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The meeting convened scientists with policymakers, industry and NGOs to discuss the current trajectory of aviation emissions given existing regulatory and industry approaches. It examined what additional measures – technology, fuels, operations – could be deployed before 2050 and the policy measures that would be needed to do so.
Dr John Broderick from Manchester University, Tyndall Centre, opened with an overview of the carbon budget available in order to meet the Paris agreement goal of 1.5C and well below 2C. According to the proportional share of the carbon budget and in order to have a 50% chance of meeting the 1.5C temperature goal, the aviation sector will need to reduce CO2 emissions intensity (gCO2/RPK) by 13.8% annually from 2016 towards zero.
Ir. Joris Melchert from TU Delft reviewed new aircraft designs and technology innovations that could be deployed by and before 2050 to reduce emissions. His assessment included the physical constraints, new wing and aircraft designs, hybrid-electric and hydrogen etc. The overall conclusion given the challenges of physics; there are no quick fixes, more R&D is needed and growth needs to be tackled.
Dr Harry Lehmann, German Environment Agency, made the case for developing power-to-liquid drop-in fuels for aviation. They were technology ready, ways were needed to start small-scale deployment and then bridge the price gap with kerosene. Dr Chris Malins, from consultancy Cerulogy, outlined the potential sustainable alternative fuels that could be delivered by 2050 along with the potential emissions reductions and costs compared to conventional fuels along with the constraints to deployment. Also discussed were some of the potential policies that would be needed to support the uptake of these fuels within the aviation sector.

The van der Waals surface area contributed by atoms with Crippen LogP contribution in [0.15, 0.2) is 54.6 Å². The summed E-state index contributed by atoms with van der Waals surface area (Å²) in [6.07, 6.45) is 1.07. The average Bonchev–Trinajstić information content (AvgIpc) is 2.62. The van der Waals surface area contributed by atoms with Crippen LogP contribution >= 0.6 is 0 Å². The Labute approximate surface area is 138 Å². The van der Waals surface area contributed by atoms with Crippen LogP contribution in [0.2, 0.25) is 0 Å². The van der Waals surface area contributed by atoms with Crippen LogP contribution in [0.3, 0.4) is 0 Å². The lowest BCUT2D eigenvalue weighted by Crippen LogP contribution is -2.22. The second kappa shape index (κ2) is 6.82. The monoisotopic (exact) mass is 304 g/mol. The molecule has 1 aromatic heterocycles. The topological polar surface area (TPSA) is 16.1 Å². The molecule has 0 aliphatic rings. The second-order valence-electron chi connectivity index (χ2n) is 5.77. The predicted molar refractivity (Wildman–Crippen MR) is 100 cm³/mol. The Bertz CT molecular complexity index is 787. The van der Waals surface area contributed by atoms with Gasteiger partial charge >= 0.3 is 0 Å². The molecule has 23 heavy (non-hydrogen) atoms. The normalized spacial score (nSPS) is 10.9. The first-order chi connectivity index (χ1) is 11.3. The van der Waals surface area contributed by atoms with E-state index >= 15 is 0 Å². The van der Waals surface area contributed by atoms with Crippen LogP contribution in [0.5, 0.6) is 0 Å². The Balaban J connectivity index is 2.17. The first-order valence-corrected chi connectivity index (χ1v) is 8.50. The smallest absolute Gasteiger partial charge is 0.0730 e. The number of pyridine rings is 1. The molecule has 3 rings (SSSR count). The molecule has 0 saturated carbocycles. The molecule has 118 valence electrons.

The scale and climate impact of non-CO2 effects from aviation was presented by Professor Dr Volker Grewe from DLR and TU Delft. Non-CO2 climate impacts – radiative forcing from NOx emitted at cruise, contrail/cloud formation and soot – are larger than CO2 yet they remain unregulated. Combined they mean that the aviation sector alone contributes around 5% to global warming. Policy measures such as optimised routings avoid contrail formation were outlined, the need for more research on aircraft avoiding sensitive climate areas emphasised, as was the fact that offsetting CO2 has no impact on reducing non-CO2 effects.
The closing panel debate on policy measures sought to draw some conclusions on next steps.The workshop widened the debate on options for addressing aviation’s climate impact. At the same time the enormous challenge to align aviation with the Paris Agreement goals is clear. T&E will be following up the workshop with more focussed sessions on particular aspects raised during the day.
Please find the presentations here below:
- A realistic view on sustainable aviation, by Joris Melkert
- Alternative aviation fuels – Flightpath to 2050, by Dr. Chris Malins
- Aviation CO2 emissions in the context of the Paris Agreement, by Dr. John Broderick
- Climate impact of aviation CO2 and non-CO2 effects, by Prof. Dr. Volker Grewe
- Power-to-Liquids – Potentials and Perspectives, by Dr. Harry Lehmann